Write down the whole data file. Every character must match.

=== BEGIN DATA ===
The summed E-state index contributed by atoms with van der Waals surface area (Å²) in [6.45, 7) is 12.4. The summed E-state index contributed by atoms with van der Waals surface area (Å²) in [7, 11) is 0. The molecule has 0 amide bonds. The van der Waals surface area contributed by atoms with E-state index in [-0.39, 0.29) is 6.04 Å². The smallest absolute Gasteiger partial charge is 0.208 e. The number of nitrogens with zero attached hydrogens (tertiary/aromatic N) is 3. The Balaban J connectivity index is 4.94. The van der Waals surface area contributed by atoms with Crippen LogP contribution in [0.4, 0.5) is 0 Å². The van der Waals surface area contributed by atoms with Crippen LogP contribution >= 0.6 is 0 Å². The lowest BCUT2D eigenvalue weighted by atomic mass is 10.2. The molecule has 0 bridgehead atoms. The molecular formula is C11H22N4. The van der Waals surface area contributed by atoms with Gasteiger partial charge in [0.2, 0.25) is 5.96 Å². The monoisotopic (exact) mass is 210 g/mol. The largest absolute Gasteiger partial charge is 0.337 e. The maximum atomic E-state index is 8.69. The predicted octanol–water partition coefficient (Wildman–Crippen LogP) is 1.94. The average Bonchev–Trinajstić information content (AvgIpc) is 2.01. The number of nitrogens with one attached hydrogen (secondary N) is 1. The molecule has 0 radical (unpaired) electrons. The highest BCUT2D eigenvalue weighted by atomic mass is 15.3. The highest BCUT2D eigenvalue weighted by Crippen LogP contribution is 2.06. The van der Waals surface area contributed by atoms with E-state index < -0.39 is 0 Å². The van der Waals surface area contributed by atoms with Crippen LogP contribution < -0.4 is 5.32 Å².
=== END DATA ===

The summed E-state index contributed by atoms with van der Waals surface area (Å²) in [6.45, 7) is 12.4. The summed E-state index contributed by atoms with van der Waals surface area (Å²) in [7, 11) is 0. The molecule has 0 amide bonds. The van der Waals surface area contributed by atoms with E-state index in [-0.39, 0.29) is 6.04 Å². The smallest absolute Gasteiger partial charge is 0.208 e. The number of nitrogens with zero attached hydrogens (tertiary/aromatic N) is 3. The Balaban J connectivity index is 4.94. The van der Waals surface area contributed by atoms with Crippen LogP contribution in [0.4, 0.5) is 0 Å². The van der Waals surface area contributed by atoms with Crippen LogP contribution >= 0.6 is 0 Å². The lowest BCUT2D eigenvalue weighted by atomic mass is 10.2. The molecule has 0 bridgehead atoms. The molecular formula is C11H22N4. The van der Waals surface area contributed by atoms with Gasteiger partial charge in [0.2, 0.25) is 5.96 Å². The monoisotopic (exact) mass is 210 g/mol. The largest absolute Gasteiger partial charge is 0.337 e. The maximum atomic E-state index is 8.69. The predicted octanol–water partition coefficient (Wildman–Crippen LogP) is 1.94. The average Bonchev–Trinajstić information content (AvgIpc) is 2.01. The number of nitrogens with one attached hydrogen (secondary N) is 1. The molecule has 0 radical (unpaired) electrons. The highest BCUT2D eigenvalue weighted by atomic mass is 15.3. The highest BCUT2D eigenvalue weighted by Crippen LogP contribution is 2.06. The van der Waals surface area contributed by atoms with E-state index < -0.39 is 0 Å². The van der Waals surface area contributed by atoms with Crippen LogP contribution < -0.4 is 5.32 Å².